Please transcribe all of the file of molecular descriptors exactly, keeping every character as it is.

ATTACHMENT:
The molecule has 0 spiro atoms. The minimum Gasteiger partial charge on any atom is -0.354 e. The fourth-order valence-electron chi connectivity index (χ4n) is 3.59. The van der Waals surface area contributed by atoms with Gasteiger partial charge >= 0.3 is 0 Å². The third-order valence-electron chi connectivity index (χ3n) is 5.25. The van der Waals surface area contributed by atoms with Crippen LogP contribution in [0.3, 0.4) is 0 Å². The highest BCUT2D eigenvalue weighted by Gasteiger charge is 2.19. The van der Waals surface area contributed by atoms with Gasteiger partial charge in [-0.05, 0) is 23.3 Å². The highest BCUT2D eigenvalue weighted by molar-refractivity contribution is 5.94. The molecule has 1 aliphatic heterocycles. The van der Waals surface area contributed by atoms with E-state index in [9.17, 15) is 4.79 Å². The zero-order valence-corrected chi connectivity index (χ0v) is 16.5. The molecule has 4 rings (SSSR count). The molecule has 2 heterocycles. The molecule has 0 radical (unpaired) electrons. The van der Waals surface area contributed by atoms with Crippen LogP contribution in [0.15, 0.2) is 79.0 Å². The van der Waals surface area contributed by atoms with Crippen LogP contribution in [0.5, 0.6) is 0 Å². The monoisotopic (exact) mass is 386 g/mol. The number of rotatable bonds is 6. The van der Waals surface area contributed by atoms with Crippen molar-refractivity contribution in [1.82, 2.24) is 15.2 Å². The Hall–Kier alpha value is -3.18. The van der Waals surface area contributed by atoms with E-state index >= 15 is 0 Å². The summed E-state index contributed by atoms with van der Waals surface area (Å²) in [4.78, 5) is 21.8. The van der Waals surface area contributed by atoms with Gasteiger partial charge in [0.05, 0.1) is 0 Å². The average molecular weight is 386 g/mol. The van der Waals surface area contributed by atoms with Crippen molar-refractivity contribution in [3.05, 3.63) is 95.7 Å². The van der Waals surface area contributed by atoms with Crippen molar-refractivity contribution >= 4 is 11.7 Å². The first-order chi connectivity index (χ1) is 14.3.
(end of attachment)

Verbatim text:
The molecule has 0 spiro atoms. The minimum Gasteiger partial charge on any atom is -0.354 e. The fourth-order valence-electron chi connectivity index (χ4n) is 3.59. The van der Waals surface area contributed by atoms with Gasteiger partial charge >= 0.3 is 0 Å². The third-order valence-electron chi connectivity index (χ3n) is 5.25. The van der Waals surface area contributed by atoms with Crippen LogP contribution in [0.3, 0.4) is 0 Å². The highest BCUT2D eigenvalue weighted by Gasteiger charge is 2.19. The van der Waals surface area contributed by atoms with Gasteiger partial charge in [-0.05, 0) is 23.3 Å². The highest BCUT2D eigenvalue weighted by molar-refractivity contribution is 5.94. The molecule has 1 aliphatic heterocycles. The van der Waals surface area contributed by atoms with E-state index in [9.17, 15) is 4.79 Å². The zero-order valence-corrected chi connectivity index (χ0v) is 16.5. The molecule has 4 rings (SSSR count). The molecule has 2 heterocycles. The molecule has 0 radical (unpaired) electrons. The van der Waals surface area contributed by atoms with Crippen LogP contribution in [0.15, 0.2) is 79.0 Å². The van der Waals surface area contributed by atoms with Crippen LogP contribution in [0.5, 0.6) is 0 Å². The monoisotopic (exact) mass is 386 g/mol. The number of rotatable bonds is 6. The van der Waals surface area contributed by atoms with Crippen molar-refractivity contribution in [1.82, 2.24) is 15.2 Å². The Hall–Kier alpha value is -3.18. The van der Waals surface area contributed by atoms with E-state index >= 15 is 0 Å². The summed E-state index contributed by atoms with van der Waals surface area (Å²) in [4.78, 5) is 21.8. The van der Waals surface area contributed by atoms with Gasteiger partial charge in [0.05, 0.1) is 0 Å². The average molecular weight is 386 g/mol. The van der Waals surface area contributed by atoms with Crippen molar-refractivity contribution in [3.05, 3.63) is 95.7 Å². The van der Waals surface area contributed by atoms with Crippen molar-refractivity contribution >= 4 is 11.7 Å². The first-order chi connectivity index (χ1) is 14.3.